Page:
I completely tore out the new harness and started from scratch. Metered the stock plugs at both Hi and Low. Everything checked out (10.5 VDC on one side and then the other, depending on whether it was on Hi or Low).

I went through the new harness, making sure that the hot lead fuses were intact, and that the relays didn't appear to be cooked.

I then plugged the passenger side stock lamp plug into the piggyback plug on the new harness and connected the hot and grounded the plugs (in diff locations... JUST in case). I then metered the new lamp plugs and got 12.7 on one side for Low and 12.7 on BOTH sides for High.

This indicates that the harness is doing what it is supposed to do... which leads me back to the High/Low combo making the lamps go boom.

And that would mean heat. These lamps blew so damn fast when I kicked it to High beams that there is almost (famous last words) no other explanation for the explosion.

So now I'm wondering if the High/Low combo was intended only for use with the lower wattage bulbs (like, 65W, right?) as opposed to these 100/80W ones.

OR, it could be that, as was suggested, these particular lamps couldn't hack it.

Just for reference, THESE are the lamps that burst. Model 9007-100/80W.

Hmm, looking at that glass coloring (and from the shards I shook out of the lamp housings), I'm wondering if these lamps are prone to the same probs that those fake black lights had. The incandescent ones that were just colored to look like black lights. Those things would overheat in a heartbeat and blow. Dark color=more heat. Just something to consider, I guess.

In any event, I will be contacting BlackCloud Diesel and ask them about this incident. S'far as I can tell, everything is working the way it is supposed to- just the damn lamps went ballistic.
 

·
Registered
Joined
·
107 Posts
yea i know if you do touch them and the oil from ur skin gets on the bulb it gets hot then blows, but you said you were running the bulbs for along time so thats probly not it. Thats CRAZY:wacko
 

·
Never ending project
Joined
·
1,084 Posts
If you run high watt bulbs with a aftermarket harness powered from alt with high and low on at the same time the bulbs will blow too much heat .:thumbup
 

·
Banned
Joined
·
22,761 Posts
DeeSee said:
...an inline fused hot lead. Both those fuses are intact.
Is there another fuse between them & the battery?
DeeSee said:
...wtf they would be selling such a potentially dangerous option
"They" don't know what wattage or quality of bulb you'll be powering with "their" relay mod. Some bulbs have thick enough glass to handle the heat of both filaments; some bulbs burn fewer watts; some bulbs are made of higher-quality glass...
 

·
Registered
Joined
·
1,030 Posts
If I understand correctly you are running brights with the low beams on at the same time. 180W a side is a lot and is probably more than the lamp is designed for.
 

·
Registered
Joined
·
36 Posts
Discussion Starter #13
The harness' hot lead goes to the + terminal on the battery, not the alternator. There are only the two fuses in the harness between the lamp socket and the + terminal.

I agree Steve, lol, but if they knew this was a possibility then they should've mentioned something, as they make specific reference to using high output lamps with their harness; this could've been very dangerous. Otherwise, I can only make the reasonable assumption that they aren't aware of the potential problem. The lamps I was using were ~supposedly~ of good quality. Granted, simultaneous Hi/Lo is outside the normal operating parameters of these lamps, but, then again... it is for any of them.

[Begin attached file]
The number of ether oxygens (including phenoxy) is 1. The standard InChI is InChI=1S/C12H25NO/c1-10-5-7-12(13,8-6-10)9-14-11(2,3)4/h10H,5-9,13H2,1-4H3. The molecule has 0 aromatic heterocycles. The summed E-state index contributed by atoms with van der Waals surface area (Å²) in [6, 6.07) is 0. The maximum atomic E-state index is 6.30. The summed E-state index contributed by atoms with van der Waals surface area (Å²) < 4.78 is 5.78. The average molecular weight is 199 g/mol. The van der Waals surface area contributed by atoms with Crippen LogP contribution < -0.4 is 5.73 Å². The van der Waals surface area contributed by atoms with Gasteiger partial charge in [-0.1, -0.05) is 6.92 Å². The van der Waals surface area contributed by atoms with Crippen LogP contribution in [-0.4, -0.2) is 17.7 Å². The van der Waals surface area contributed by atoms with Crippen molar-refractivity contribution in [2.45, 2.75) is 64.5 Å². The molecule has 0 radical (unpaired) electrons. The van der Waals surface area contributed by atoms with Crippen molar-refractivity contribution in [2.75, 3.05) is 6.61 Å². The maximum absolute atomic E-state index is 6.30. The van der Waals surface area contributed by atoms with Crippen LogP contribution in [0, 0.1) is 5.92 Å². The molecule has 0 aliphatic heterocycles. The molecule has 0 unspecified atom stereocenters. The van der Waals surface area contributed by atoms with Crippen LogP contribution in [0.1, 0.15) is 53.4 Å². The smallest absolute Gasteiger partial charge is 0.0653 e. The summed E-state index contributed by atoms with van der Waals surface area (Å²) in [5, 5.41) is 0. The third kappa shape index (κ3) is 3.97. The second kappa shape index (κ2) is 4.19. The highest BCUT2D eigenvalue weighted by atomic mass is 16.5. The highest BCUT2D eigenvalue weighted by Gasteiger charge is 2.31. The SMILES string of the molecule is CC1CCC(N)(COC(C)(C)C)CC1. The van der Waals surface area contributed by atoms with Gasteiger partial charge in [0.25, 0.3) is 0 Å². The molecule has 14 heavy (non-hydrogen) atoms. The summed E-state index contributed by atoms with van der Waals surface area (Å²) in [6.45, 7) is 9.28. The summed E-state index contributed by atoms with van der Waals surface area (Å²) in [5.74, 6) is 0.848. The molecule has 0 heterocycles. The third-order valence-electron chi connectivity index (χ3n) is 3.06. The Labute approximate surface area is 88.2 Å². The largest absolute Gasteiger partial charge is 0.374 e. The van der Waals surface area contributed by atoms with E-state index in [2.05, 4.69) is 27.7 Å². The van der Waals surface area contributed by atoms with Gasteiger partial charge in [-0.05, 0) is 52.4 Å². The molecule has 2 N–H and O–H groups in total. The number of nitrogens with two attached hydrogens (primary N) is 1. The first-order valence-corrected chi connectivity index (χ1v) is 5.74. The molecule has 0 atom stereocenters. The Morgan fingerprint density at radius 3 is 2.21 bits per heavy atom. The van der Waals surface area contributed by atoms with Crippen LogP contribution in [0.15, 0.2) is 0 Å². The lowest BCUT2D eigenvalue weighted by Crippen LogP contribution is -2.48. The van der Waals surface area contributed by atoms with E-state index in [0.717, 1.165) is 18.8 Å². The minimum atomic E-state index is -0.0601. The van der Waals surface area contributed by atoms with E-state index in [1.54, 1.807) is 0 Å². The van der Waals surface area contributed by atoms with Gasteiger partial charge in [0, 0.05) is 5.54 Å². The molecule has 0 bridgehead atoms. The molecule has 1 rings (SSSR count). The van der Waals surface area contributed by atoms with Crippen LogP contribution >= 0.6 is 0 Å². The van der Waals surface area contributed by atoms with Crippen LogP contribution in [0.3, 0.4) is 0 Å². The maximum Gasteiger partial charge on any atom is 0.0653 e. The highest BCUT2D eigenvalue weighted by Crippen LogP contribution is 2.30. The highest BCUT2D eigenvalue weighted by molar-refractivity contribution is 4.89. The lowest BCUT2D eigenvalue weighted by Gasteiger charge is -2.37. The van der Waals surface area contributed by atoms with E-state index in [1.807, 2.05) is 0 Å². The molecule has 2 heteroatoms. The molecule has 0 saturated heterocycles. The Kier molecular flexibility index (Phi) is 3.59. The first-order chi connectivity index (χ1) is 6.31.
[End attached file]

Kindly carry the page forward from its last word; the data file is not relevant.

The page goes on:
Remember, these things didn't burn out or blow fuses; they exploded! :eek:

I'll be happy to use whatever lamps they recommend or used in their own tests. I just think they should be aware that this did happen with a name brand HO lamp and should mention the possibility to customers, that's all.
 

·
Registered
Joined
·
11,123 Posts
I've been running the streetglow 9007's for a while now, I was the one who suggested them in a thread in the tech writeup forum a long time ago. I've never had a problem with them. From time to time, when I really need the extra light, I'll pull back and hold the high beams on, but not for anything more then about 30 seconds... I've seen those high/low kits out there before, but only for older GM trucks that had separate lights/housings. I figured if they got too hot, they'd supernova.
 

·
Registered
Joined
·
36 Posts
Discussion Starter #15
Ok, talked to the guy who makes the harnesses for them today. He wasn't all that surprised when I told him that the StreetGlows popped. His exact wording was that they have a higher than normal heat/wattage output due to their light temperature (>6000K).

However, he flatly stated that he wouldn't recommend any other high output lamps than Silverstars with this application.

So... we're gonna see, lol. (or not *POP* *POP*)
 

·
Registered
Joined
·
11,123 Posts
Yeah, the silverstars are still 55/65w lamps, but to get a lighter color light, they use a different charge of gas, and use a slight color correction filter.

The streetglows are 80/100w and use the same charge of gas as a silverstar, but the higher wattage and heavier color correction is what make them burn so much hotter.
 

·
Registered
Joined
·
36 Posts
Discussion Starter #17
Yep, that's what he told me, albeit in more detail.

In retrospect, it almost seems obvious, doesn't it? :toothless
 

·
Registered
Joined
·
36 Posts
Discussion Starter #18
Followup:

Absolutely NO problems with the Silverstars, whether in Low, Hi, or Low/Hi. After 15 minutes continuous operation while parked, I could comfortably put my hands on the lense.

I've finally got an awesome peripheral view, and wouldn't you know it, not a damn deer in sight. They usually line up to jump out in front of me.
 

·
Registered
Joined
·
11,123 Posts
meh, I wouldn't bother with the hi/lo kit, when I get the time, and a nice grille guard, I think 5 nice 100w Hella's will be much more effective:thumbup
 
1 - 20 of 22 Posts
Top